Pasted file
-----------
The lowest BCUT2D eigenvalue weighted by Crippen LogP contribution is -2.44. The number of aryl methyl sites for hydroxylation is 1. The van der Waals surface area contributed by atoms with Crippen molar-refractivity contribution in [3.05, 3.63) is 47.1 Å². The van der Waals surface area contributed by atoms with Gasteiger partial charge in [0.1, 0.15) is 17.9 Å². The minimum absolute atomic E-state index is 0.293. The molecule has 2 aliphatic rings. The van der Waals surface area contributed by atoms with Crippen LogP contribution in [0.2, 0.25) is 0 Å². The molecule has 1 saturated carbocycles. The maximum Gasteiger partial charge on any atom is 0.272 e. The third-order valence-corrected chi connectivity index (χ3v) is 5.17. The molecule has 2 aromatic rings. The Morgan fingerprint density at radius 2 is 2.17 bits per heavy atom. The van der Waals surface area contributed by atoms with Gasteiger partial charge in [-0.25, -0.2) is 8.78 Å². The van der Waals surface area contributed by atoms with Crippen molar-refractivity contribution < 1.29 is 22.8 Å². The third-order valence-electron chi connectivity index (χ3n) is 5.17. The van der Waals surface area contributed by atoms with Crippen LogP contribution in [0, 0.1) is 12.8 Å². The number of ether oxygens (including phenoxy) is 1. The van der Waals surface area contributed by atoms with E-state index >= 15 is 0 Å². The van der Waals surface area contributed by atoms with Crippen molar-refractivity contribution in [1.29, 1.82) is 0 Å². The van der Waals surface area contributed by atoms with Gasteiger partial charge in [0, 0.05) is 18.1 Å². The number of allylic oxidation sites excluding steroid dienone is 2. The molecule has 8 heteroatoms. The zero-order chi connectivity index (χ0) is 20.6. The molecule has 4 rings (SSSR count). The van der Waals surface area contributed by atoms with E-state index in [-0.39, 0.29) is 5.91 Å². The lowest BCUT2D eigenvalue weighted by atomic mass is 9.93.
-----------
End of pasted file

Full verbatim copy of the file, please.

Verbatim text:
The lowest BCUT2D eigenvalue weighted by Crippen LogP contribution is -2.44. The number of aryl methyl sites for hydroxylation is 1. The van der Waals surface area contributed by atoms with Crippen molar-refractivity contribution in [3.05, 3.63) is 47.1 Å². The van der Waals surface area contributed by atoms with Gasteiger partial charge in [0.1, 0.15) is 17.9 Å². The minimum absolute atomic E-state index is 0.293. The molecule has 2 aliphatic rings. The van der Waals surface area contributed by atoms with Crippen LogP contribution in [0.2, 0.25) is 0 Å². The molecule has 1 saturated carbocycles. The maximum Gasteiger partial charge on any atom is 0.272 e. The third-order valence-corrected chi connectivity index (χ3v) is 5.17. The molecule has 2 aromatic rings. The Morgan fingerprint density at radius 2 is 2.17 bits per heavy atom. The van der Waals surface area contributed by atoms with Gasteiger partial charge in [-0.25, -0.2) is 8.78 Å². The van der Waals surface area contributed by atoms with Crippen molar-refractivity contribution < 1.29 is 22.8 Å². The third-order valence-electron chi connectivity index (χ3n) is 5.17. The van der Waals surface area contributed by atoms with Crippen LogP contribution in [0, 0.1) is 12.8 Å². The number of ether oxygens (including phenoxy) is 1. The van der Waals surface area contributed by atoms with E-state index >= 15 is 0 Å². The van der Waals surface area contributed by atoms with Crippen molar-refractivity contribution in [1.29, 1.82) is 0 Å². The van der Waals surface area contributed by atoms with Gasteiger partial charge in [0, 0.05) is 18.1 Å². The number of allylic oxidation sites excluding steroid dienone is 2. The molecule has 8 heteroatoms. The zero-order chi connectivity index (χ0) is 20.6. The molecule has 4 rings (SSSR count). The van der Waals surface area contributed by atoms with E-state index in [-0.39, 0.29) is 5.91 Å². The lowest BCUT2D eigenvalue weighted by atomic mass is 9.93.